The pipe dream of speedy quantum computers may be a bit closer to reality.
For the first time, physicists have coaxed a quantum bit of information to maintain its superposed state, in which quantum bits stay as both a 1 and a 0 at the same time, for 39 minutes at room temperature, at least 10 times longer than previously reported.
The new achievement, described today (Nov. 14) in the journal Science, removes a major obstacle to making a viable quantum computer that can recover from noise and other potential errors.
In a traditional computer, information is stored as bits of information that are 1s or 0s. But by taking advantage of quantum mechanics, the strange laws that govern the very small, scientists can create a bit of information in multiple states at once — essentially a bit that is both a 1 and a 0, or even many 1s and 0s at once. That could then be used to perform many calculations at once, enabling computers to solve big data problems that previously seemed hopelessly intractable, said study co-author Stephanie Simmons, a quantum physicist at the University of Oxford. [ Twisted Physics: 7 Mind-Blowing Findings ]
"Quantum bits support an exponential amount of information, so this can give rise to an exponential speed-up in computation time," Simmons told LiveScience.
But quantum computers also make error correction trickier. Normally, computers compensate for the occasional wrong bit of information by creating redundancy. If three or five or seven bits are storing the same data, then it's easy to take a majority vote to get the right answer most of the time.
But it's impossible to copy the states of quantum bits, so once a bit decays, that information is lost. One solution is to create bits that last a longer amount of time and can do more calculations before decaying.
Toward that end, Simmons, along with colleagues at Simon Fraser University in Canada, took a tiny slice of silicon that contained small amounts of elements such as phosphorus. They encoded information in the spin — essentially the magnetic orientation — of the phosphorus nuclei, which can be in an up, down or in-between orientation.
The team then cooled the system to just 4 degrees Celsius above absolute zero, or minus 269 C (minus 452 degrees Fahrenheit). They then used magnetic pulses to create the superposition of magnetic spins in the phosphorus nuclei, meaning the nuclei are in multiple states at once. [ Wacky Physics: The Coolest Quantum Particles Explained ]
At the coolest temperatures, about 37 percent of the phosphorus ions maintained their spin state for more than three hours. When the team ramped up to room temperature, the quantum states were conserved for 39 minutes.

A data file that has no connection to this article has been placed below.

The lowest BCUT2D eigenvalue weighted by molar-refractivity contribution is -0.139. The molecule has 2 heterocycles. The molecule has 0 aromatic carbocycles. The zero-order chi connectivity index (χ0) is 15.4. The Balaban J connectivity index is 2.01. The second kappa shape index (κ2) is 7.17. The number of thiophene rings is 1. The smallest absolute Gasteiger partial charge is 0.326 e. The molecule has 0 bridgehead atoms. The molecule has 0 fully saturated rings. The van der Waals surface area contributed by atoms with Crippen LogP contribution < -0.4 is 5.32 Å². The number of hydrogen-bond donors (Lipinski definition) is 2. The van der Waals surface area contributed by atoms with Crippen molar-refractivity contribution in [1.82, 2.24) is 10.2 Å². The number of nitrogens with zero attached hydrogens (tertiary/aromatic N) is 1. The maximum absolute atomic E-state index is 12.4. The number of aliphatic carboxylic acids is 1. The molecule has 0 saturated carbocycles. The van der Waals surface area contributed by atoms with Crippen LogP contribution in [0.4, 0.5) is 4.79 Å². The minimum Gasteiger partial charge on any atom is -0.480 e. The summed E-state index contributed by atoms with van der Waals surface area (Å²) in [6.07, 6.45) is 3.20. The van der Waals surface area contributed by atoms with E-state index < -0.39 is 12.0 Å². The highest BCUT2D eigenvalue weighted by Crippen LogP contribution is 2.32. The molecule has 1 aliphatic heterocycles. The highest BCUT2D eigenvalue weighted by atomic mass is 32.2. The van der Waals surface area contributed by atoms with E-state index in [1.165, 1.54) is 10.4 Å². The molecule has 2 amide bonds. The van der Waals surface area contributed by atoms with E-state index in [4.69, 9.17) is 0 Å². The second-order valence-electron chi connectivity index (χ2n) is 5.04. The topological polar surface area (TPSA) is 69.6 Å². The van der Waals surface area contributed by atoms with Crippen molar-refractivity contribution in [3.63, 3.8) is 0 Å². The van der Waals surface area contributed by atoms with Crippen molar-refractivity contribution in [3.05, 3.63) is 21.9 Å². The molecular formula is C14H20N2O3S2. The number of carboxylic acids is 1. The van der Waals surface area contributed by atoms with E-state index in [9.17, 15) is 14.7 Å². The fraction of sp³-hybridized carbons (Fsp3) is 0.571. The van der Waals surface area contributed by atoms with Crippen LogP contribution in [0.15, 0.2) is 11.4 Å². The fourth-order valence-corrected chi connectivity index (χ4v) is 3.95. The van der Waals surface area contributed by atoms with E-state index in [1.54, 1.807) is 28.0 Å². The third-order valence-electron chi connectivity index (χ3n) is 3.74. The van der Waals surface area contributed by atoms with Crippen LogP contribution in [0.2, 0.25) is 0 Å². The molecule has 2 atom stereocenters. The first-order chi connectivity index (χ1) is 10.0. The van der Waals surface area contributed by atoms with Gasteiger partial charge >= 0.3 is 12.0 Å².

It takes only one hundred-thousandth of a second to do a calculation by flipping the spin of a phosphorus nucleus. So a quantum bit could perform 2 million operations before the system decays by 1 percent, Simmons said. (Physicists reporting this week in the journal Nature found a way to get qubits to remain in their superposed state for 10 minutes at extremely cold temperatures, using the magnetic properties of a rare earth element called holmium and the symmetry of platinum.)
In theory, the new advance means quantum computing could be used not just for doing calculations like a processor, but also for storing data. And unlike other systems, the materials the team used are already broadly used in traditional computers.
"The nice thing about silicon is that there's a huge industry that's been put together to bring silicon systems up to high quality," Simmons said.
Long road to go
The findings are genuinely exciting, Scott Aaronson, a computer scientist at the Massachusetts Institute of Technology, who was not involved in the research, said in an email.
"The best room-temperature coherence times I had seen cited before were less than a minute," Aaronson said. (Coherence time refers to the amount of time the nuclei remain superposed.)
Still, there are several obstacles to be overcome before laptops are replaced by quantum computers — namely, figuring out how to address individually each quantum bit, and getting them to communicate with each other for calculations, without spoiling the long lifetimes, said Aram Harrow, a computer scientist also at MIT, who was also not involved in the study.
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